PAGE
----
A bipartisan group of state lawmakers announced the filing of a bill Wednesday that will legalize medical marijuana in Kentucky.
The bill would allow doctors to prescribe several forms of marijuana for medical conditions. In March of 2018, the House Judiciary Committee heard testimony from supporters of a similar bill, but took no action.
Kentucky state senator and cancer survivor Dan Seum (R) has been outspoken about his use of the drug, saying he threw away the opioid prescription his doctor prescribed for pain and smoked marijuana instead.
Louisville representative Jason Nemes (R) said he has never done an illegal drug, but if he had a family member who needed it, he would “break the law in a New York minute” to get it for them.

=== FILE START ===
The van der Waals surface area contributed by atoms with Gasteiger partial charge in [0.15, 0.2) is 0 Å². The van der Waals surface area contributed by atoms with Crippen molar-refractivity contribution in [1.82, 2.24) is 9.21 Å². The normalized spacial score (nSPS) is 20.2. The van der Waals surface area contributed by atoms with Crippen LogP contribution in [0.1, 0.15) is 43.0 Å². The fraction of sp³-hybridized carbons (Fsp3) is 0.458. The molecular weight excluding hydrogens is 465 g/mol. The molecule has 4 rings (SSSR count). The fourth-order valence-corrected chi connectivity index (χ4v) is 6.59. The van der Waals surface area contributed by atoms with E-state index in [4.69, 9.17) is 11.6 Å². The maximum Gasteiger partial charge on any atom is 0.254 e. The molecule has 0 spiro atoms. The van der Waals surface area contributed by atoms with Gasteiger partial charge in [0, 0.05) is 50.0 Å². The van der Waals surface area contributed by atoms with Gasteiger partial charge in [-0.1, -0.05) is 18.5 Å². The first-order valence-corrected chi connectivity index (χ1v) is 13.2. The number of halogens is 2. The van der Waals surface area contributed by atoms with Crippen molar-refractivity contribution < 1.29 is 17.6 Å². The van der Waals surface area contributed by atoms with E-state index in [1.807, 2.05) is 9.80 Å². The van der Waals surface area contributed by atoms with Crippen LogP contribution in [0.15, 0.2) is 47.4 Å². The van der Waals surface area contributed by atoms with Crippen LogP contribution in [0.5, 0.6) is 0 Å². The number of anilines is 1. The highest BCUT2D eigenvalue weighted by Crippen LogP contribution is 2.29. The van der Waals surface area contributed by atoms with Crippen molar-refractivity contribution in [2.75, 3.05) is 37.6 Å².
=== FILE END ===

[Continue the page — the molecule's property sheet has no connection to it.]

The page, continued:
Similarly, Diane St. Onge (R) said that people who truly need marijuana for medical reasons will get it illegally, and regulations will help protect them from traffickers who might put something else in the drug.
"We know people who need it are going out getting it by illegal means. That begs question what are traffickers putting in what they sell?" St. Onge said. "State regulations would give them protections, not just in the product but during transactions."
Recently, Indiana Gov. Eric Holcomb said he remains opposed to efforts to legalize medical or recreational marijuana in the state despite neighboring Michigan approving an initiative to legalize the drug's recreational use.